Public concern turning to public action against violent crime in New Orleans
NEW ORLEANS (WVUE) - As violent crime continues to dominate headlines in New Orleans, tensions in the community are at a fever pitch and public concern is turning into public action.
Actor and Anti-crime activist Ameer Baraka says the community is fed up with the city’s violence.
“People are running amok in the streets. There are videos with kids holding AK47′s in their hands with long clips. They will kill you. So you’re allowing the next generation of young boys to see these young guys do this,” says Baraka. “The community has always been concerned, but now they see that we’re not getting results from the NOPD and it’s time for us to step up.”
Gunmen killed a man as he sat in front of Big Daddy’s at Royal and Franklin Avenue early Tuesday morning.
Matthew Kodrin woke up to the gunfire.
“I’ve had 17 months in Afghanistan seeing similar things. I guess it brought back an emotional numbness and detachment that I wish I had forgotten about,” says Kodrin.
Still, he says no one should become complacent.
“We should demand more of ourselves. We should be looking out for one another, and we should be demanding more of our elected officials and our public servants. If they’re unable to do the job that they were hired to perform, they need to say so and let us know what we need to do to help them,” says Kodrin.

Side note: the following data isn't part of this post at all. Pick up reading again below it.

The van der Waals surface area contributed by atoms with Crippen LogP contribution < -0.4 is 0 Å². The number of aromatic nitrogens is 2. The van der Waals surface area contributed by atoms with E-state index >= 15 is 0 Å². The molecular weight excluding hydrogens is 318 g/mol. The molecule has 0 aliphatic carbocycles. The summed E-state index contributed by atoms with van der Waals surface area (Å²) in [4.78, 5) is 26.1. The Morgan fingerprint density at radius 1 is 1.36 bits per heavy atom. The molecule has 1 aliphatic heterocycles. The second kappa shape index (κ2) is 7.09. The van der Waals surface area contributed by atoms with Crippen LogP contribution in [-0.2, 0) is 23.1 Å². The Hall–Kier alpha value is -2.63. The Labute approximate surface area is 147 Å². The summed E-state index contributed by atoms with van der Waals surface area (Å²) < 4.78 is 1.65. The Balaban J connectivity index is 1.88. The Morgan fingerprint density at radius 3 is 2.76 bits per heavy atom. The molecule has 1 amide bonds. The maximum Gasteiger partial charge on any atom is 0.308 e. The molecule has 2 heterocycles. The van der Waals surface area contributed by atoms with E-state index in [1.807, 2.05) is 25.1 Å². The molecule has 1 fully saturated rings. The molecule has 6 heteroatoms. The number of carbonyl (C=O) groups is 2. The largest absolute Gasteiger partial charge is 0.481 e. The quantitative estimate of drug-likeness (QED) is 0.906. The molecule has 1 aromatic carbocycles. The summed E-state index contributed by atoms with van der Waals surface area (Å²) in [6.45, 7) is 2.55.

The NOPD admits that they can’t do it alone.
“We have to step up as a city and say ‘enough is enough,’” says Chief Shaun Ferguson.
The NOPD says it has noticed an uptick in community involvement. They say people are reaching out to them with the information they need to solve crimes.
“This has been going on for so long now, and I think people are fed up. They’re moving. People are getting engaged and I’m excited about that,” says Baraka.
Meanwhile, the lawlessness that happened last weekend prompted many to call Crimestoppers with tips.
Darlene Cusanza points out that people tired of the violence can also get involved in other ways.
“Whether it’s reaching out to the family members, going to community meetings or being your neighborhood watch, there are a lot of things we can do to have a better quality of life and a safer place for all of us,” says Cusanza.
“We need to come out and get involved. Raise your voice because we have the power. We have to tell people, you’re not going to this in my community,” says Baraka.
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